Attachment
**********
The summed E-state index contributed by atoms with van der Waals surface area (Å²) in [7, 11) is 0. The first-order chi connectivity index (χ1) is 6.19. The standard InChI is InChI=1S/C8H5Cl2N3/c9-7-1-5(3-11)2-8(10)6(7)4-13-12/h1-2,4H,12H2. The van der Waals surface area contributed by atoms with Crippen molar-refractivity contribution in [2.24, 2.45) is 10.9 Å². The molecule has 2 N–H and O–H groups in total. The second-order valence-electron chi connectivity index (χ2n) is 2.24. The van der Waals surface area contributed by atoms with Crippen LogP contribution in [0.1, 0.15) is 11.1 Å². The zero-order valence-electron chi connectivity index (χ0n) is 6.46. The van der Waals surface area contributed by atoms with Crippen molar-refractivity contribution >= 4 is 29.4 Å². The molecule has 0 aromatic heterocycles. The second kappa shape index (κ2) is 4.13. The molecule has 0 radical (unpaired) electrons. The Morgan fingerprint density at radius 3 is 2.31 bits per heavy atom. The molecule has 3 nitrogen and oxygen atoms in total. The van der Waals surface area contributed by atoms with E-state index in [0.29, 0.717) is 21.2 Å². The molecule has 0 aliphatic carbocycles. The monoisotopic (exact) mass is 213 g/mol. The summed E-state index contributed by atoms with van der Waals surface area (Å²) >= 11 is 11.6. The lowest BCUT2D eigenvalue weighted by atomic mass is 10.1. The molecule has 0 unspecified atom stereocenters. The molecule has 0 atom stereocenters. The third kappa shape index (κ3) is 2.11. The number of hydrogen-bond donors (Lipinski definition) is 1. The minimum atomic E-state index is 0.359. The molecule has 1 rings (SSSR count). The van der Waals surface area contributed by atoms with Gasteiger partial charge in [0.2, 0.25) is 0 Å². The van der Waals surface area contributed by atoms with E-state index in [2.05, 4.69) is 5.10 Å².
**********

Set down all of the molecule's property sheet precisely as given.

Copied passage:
The summed E-state index contributed by atoms with van der Waals surface area (Å²) in [7, 11) is 0. The first-order chi connectivity index (χ1) is 6.19. The standard InChI is InChI=1S/C8H5Cl2N3/c9-7-1-5(3-11)2-8(10)6(7)4-13-12/h1-2,4H,12H2. The van der Waals surface area contributed by atoms with Crippen molar-refractivity contribution in [2.24, 2.45) is 10.9 Å². The molecule has 2 N–H and O–H groups in total. The second-order valence-electron chi connectivity index (χ2n) is 2.24. The van der Waals surface area contributed by atoms with Crippen LogP contribution in [0.1, 0.15) is 11.1 Å². The zero-order valence-electron chi connectivity index (χ0n) is 6.46. The van der Waals surface area contributed by atoms with Crippen molar-refractivity contribution >= 4 is 29.4 Å². The molecule has 0 aromatic heterocycles. The second kappa shape index (κ2) is 4.13. The molecule has 0 radical (unpaired) electrons. The Morgan fingerprint density at radius 3 is 2.31 bits per heavy atom. The molecule has 3 nitrogen and oxygen atoms in total. The van der Waals surface area contributed by atoms with E-state index in [0.29, 0.717) is 21.2 Å². The molecule has 0 aliphatic carbocycles. The monoisotopic (exact) mass is 213 g/mol. The summed E-state index contributed by atoms with van der Waals surface area (Å²) >= 11 is 11.6. The lowest BCUT2D eigenvalue weighted by atomic mass is 10.1. The molecule has 0 unspecified atom stereocenters. The molecule has 0 atom stereocenters. The third kappa shape index (κ3) is 2.11. The number of hydrogen-bond donors (Lipinski definition) is 1. The minimum atomic E-state index is 0.359. The molecule has 1 rings (SSSR count). The van der Waals surface area contributed by atoms with Gasteiger partial charge in [0.2, 0.25) is 0 Å². The van der Waals surface area contributed by atoms with E-state index in [2.05, 4.69) is 5.10 Å².